Friday, November 10, 2006
The current environment in the options back-dating investigations is certainly taking a toll on the management at companies, and the pressure to cooperate is intense. In another example of the attitude of companies toward employees who do not willingly provide information in internal investigations, ScanSource, Inc. announced that an executive vice president for administration and investor relations resigned after refusing to speak with investigators for the special committee looking into options-timing issues. According to ScanSource's press release (here):
Prior to his resignation, Mr. Bryson's counsel had informed the Special Committee's independent legal counsel that Mr. Bryson declined to be interviewed by the independent legal counsel as a part of the Special Committee's review.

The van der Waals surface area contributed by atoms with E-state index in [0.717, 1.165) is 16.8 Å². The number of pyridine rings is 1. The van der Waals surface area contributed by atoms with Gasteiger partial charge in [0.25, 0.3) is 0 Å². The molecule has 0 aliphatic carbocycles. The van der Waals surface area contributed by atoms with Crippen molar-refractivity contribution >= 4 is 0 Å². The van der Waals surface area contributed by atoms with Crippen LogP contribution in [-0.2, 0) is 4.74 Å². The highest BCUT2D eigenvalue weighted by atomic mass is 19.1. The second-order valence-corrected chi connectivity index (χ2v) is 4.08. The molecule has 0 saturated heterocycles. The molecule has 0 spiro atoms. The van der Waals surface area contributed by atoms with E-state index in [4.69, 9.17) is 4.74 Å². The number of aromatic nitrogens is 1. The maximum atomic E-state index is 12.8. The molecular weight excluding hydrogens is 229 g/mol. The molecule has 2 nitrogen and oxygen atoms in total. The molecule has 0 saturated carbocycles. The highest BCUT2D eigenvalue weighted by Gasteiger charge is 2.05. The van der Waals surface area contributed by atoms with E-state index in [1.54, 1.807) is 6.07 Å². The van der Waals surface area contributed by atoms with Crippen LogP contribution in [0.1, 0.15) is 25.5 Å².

"The Company and its Board and management continue to support the efforts of the Special Committee and the review of the Company's option grant practices," said Jim Foody, Chairman of the Board. "The Company and its Board and management are committed to providing the Special Committee and its advisors with the information and cooperation they need to complete this work."
The price of not speaking "voluntarily" is a resignation, no doubt demanded. (ph)